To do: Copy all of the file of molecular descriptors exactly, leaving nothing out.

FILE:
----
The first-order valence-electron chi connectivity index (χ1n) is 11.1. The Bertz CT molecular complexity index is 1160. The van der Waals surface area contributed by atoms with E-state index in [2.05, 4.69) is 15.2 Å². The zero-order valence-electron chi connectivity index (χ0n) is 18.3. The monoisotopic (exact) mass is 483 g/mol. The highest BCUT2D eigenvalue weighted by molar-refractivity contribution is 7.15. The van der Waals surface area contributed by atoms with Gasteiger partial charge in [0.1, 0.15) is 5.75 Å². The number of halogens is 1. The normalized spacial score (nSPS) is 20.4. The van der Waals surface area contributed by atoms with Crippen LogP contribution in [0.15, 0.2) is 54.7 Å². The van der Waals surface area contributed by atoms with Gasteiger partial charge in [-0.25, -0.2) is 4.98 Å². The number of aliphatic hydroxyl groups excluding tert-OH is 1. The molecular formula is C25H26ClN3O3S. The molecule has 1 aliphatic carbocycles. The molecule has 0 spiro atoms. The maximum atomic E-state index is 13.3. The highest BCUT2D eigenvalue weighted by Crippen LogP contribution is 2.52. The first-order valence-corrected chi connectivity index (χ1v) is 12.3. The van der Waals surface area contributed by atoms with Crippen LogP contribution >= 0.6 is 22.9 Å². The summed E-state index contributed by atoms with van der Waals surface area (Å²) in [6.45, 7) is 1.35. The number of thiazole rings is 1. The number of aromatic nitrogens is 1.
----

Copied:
The first-order valence-electron chi connectivity index (χ1n) is 11.1. The Bertz CT molecular complexity index is 1160. The van der Waals surface area contributed by atoms with E-state index in [2.05, 4.69) is 15.2 Å². The zero-order valence-electron chi connectivity index (χ0n) is 18.3. The monoisotopic (exact) mass is 483 g/mol. The highest BCUT2D eigenvalue weighted by molar-refractivity contribution is 7.15. The van der Waals surface area contributed by atoms with Gasteiger partial charge in [0.1, 0.15) is 5.75 Å². The number of halogens is 1. The normalized spacial score (nSPS) is 20.4. The van der Waals surface area contributed by atoms with Crippen LogP contribution in [0.15, 0.2) is 54.7 Å². The van der Waals surface area contributed by atoms with Gasteiger partial charge in [-0.25, -0.2) is 4.98 Å². The number of aliphatic hydroxyl groups excluding tert-OH is 1. The molecular formula is C25H26ClN3O3S. The molecule has 1 aliphatic carbocycles. The molecule has 0 spiro atoms. The maximum atomic E-state index is 13.3. The highest BCUT2D eigenvalue weighted by Crippen LogP contribution is 2.52. The first-order valence-corrected chi connectivity index (χ1v) is 12.3. The van der Waals surface area contributed by atoms with Crippen LogP contribution >= 0.6 is 22.9 Å². The summed E-state index contributed by atoms with van der Waals surface area (Å²) in [6.45, 7) is 1.35. The number of thiazole rings is 1. The number of aromatic nitrogens is 1.